Also, remember that God is not obligated to save anyone. It is by his great mercy that he saves even one person, so to fault him for not saving everyone is wrong.

      I hope this clears up where I stand and helps you in determining where you stand. Feel free to write back.

  10. Keith Walters Says:

    Thanks for your discussion above; especially as it pertains to the ordering of the divine decrees. I personaly hold to a supralapsarian position but your thoughts above certainly give me more to chew on than the prooftexting that usually takes place in such discussions.

  11. Dan Says:

    We were going to hell anyway? You must be some lunatic to believe such damnable heresy. Words don’t describe the level of evil in the false doctrine of hell.

  12. Todd Burus Says:

    I’m sorry you feel that way. Do you have an argument for it or is that only your personal opinion?

  13. Michael Morris Says:

    Todd, I did enjoy your article, and I know that predestination is a bitter pill to swallow for some (but it turns sweet in the stomach…once digested).

    If you meant that God doesn’t “actively” assign people to Hell, that could be true…although He does assign people to Hell. He chose His elect before the foundation of the world, which by necessity means that He did not choose the remainder of those who were yet to be born.

    Were I to encounter a fork in a road (and only wanted to continue, not retrace my steps), I would be making two choices when I select a route. In one instance, I would choose “to” go to the right, and choose “not to” go to the left. It is two sides of the same coin.

    You stated in one post “…There are people who God passes over who stay as they are, condemned to hell by their own free will,….”, but God passed those people over prior to their birth (in fact, before the foundation of the world). It is true that they are condemned to Hell by their own free will…it is also true that they are condemned to Hell by God’s sovereign decree.

    A part of getting more comfortable with God’s sovereignty is accepting the fact that this is God’s universe, He is in charge, and He gets to choose. We are simply pots…some made for destruction, so that He can show His mercy to those made for glory. None of this eliminates the personal responsibility we hold for our own sin.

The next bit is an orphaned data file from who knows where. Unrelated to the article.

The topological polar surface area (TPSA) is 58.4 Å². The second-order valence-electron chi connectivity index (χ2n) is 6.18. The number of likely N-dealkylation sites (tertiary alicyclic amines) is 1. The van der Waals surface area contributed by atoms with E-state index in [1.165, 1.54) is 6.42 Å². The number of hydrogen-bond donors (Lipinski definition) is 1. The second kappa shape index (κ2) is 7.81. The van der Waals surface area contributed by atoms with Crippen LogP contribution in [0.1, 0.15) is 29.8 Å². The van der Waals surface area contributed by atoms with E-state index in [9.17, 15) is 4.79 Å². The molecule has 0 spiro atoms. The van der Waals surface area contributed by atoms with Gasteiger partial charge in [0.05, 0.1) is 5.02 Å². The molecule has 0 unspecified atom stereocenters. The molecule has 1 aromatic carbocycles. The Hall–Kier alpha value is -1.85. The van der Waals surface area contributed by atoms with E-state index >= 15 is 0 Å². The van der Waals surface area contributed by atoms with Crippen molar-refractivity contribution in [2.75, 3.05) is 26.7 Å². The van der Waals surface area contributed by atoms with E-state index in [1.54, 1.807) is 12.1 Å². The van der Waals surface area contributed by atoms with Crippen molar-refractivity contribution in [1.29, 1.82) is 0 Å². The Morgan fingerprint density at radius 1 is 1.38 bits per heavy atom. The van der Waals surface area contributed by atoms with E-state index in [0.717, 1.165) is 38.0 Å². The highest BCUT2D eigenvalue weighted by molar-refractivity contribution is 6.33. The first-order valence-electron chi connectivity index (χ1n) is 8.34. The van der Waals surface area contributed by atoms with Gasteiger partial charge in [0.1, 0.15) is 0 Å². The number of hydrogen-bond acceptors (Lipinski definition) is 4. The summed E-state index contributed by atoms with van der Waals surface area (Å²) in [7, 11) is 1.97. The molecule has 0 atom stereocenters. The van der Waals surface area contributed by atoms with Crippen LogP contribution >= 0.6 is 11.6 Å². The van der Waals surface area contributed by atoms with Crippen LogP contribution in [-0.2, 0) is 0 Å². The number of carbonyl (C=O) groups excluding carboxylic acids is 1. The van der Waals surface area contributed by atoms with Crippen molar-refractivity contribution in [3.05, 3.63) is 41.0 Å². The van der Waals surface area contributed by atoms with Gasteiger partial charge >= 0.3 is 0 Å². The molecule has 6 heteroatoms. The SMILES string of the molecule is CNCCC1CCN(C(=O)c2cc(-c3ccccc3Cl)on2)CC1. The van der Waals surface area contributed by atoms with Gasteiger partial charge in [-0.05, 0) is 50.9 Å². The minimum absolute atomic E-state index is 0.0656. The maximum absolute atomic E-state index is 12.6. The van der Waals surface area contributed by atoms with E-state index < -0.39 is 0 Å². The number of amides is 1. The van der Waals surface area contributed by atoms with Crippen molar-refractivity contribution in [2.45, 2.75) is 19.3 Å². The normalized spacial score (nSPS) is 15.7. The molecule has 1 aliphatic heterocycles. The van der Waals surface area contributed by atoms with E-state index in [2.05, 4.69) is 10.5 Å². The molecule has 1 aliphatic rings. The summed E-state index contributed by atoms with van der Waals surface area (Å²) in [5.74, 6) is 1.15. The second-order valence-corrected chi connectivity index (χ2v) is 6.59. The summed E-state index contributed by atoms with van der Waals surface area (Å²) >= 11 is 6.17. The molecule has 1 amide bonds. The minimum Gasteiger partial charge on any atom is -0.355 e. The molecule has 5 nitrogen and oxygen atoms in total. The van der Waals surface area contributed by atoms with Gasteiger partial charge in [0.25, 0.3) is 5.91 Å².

All the above is simply my opinion, and is where I am currently on my road to sanctification. Further light is coming (I hope), which may (or may not) alter this understanding.

    Have a blessed day Todd,


  14. Todd Burus Says:

    Thank you for sharing your thinking on this with us. There is one suggestion I would like to make for you though. You give the hypothetical of if you were to encounter a fork in the road then by choosing one way you are at the same time choosing not to go the other way. This fails to be an analogy for our situation because:

    (1) It gives a false dichotomy. It is not necessary that God choose one or the other. He is just no matter if he chooses one, both, or none.

    (2) People, unlike the roads in your analogy, are not neutral. The road is there and unphased irregardless of your choice. This is not so with people. I often describe this by saying it is not that we are neutral and God sorts us into one of two bins. We are all in the ‘condemned’ bin and it is God who chooses to take some of us and place us in the ‘saved’ bin.

    This in mind, the analogy I would suggest is this: There are many roads and all of them are destroyed in a bad storm. The civil engineer then must decide which ones to fix. He may fix all, none, or some of them, but no matter what he chooses, he is not responsible for the ones that are destroyed. Just because he didn’t fix them doesn’t mean he destroyed them. It also doesn’t mean that he couldn’t have fixed them if he had wanted. It just means that for some reason he chose not to.

    Of course this analogy fails because the storm that destroys the roads is self-inflicted in that we choose to sin, but no analogy is perfect.